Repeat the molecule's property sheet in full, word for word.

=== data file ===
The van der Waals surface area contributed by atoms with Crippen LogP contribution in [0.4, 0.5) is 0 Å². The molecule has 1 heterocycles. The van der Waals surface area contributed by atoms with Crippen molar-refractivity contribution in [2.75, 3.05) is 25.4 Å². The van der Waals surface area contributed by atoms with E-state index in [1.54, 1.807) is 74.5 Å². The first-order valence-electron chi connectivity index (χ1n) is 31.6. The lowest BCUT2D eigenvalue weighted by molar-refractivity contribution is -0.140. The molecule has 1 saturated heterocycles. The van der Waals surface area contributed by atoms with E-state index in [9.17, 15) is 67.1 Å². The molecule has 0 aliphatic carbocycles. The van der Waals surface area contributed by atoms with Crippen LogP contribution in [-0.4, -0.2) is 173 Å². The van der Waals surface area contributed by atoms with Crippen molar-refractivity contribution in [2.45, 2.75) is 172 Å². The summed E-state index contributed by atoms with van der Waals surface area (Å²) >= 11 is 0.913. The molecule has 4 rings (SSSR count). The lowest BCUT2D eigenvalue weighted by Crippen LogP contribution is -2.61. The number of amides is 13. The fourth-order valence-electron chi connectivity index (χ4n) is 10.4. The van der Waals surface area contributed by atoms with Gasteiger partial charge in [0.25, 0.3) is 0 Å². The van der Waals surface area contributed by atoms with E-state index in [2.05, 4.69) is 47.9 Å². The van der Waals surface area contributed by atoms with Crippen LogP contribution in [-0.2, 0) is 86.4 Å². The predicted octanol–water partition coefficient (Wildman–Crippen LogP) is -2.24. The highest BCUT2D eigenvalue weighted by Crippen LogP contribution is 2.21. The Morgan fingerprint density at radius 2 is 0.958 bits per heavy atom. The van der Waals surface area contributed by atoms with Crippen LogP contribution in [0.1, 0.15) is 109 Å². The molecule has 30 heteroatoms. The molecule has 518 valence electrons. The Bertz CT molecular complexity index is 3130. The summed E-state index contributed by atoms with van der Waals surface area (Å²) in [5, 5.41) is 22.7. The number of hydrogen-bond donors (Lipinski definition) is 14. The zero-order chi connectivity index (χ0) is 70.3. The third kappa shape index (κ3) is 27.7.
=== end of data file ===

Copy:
The van der Waals surface area contributed by atoms with Crippen LogP contribution in [0.4, 0.5) is 0 Å². The molecule has 1 heterocycles. The van der Waals surface area contributed by atoms with Crippen molar-refractivity contribution in [2.75, 3.05) is 25.4 Å². The van der Waals surface area contributed by atoms with E-state index in [1.54, 1.807) is 74.5 Å². The first-order valence-electron chi connectivity index (χ1n) is 31.6. The lowest BCUT2D eigenvalue weighted by molar-refractivity contribution is -0.140. The molecule has 1 saturated heterocycles. The van der Waals surface area contributed by atoms with E-state index in [9.17, 15) is 67.1 Å². The molecule has 0 aliphatic carbocycles. The van der Waals surface area contributed by atoms with Crippen LogP contribution in [-0.4, -0.2) is 173 Å². The van der Waals surface area contributed by atoms with Crippen molar-refractivity contribution in [2.45, 2.75) is 172 Å². The summed E-state index contributed by atoms with van der Waals surface area (Å²) >= 11 is 0.913. The molecule has 4 rings (SSSR count). The lowest BCUT2D eigenvalue weighted by Crippen LogP contribution is -2.61. The number of amides is 13. The fourth-order valence-electron chi connectivity index (χ4n) is 10.4. The van der Waals surface area contributed by atoms with Gasteiger partial charge in [0.25, 0.3) is 0 Å². The van der Waals surface area contributed by atoms with E-state index in [2.05, 4.69) is 47.9 Å². The van der Waals surface area contributed by atoms with Crippen LogP contribution in [-0.2, 0) is 86.4 Å². The predicted octanol–water partition coefficient (Wildman–Crippen LogP) is -2.24. The highest BCUT2D eigenvalue weighted by Crippen LogP contribution is 2.21. The Morgan fingerprint density at radius 2 is 0.958 bits per heavy atom. The van der Waals surface area contributed by atoms with Crippen LogP contribution in [0.1, 0.15) is 109 Å². The molecule has 30 heteroatoms. The molecule has 518 valence electrons. The Bertz CT molecular complexity index is 3130. The summed E-state index contributed by atoms with van der Waals surface area (Å²) in [5, 5.41) is 22.7. The number of hydrogen-bond donors (Lipinski definition) is 14. The zero-order chi connectivity index (χ0) is 70.3. The third kappa shape index (κ3) is 27.7.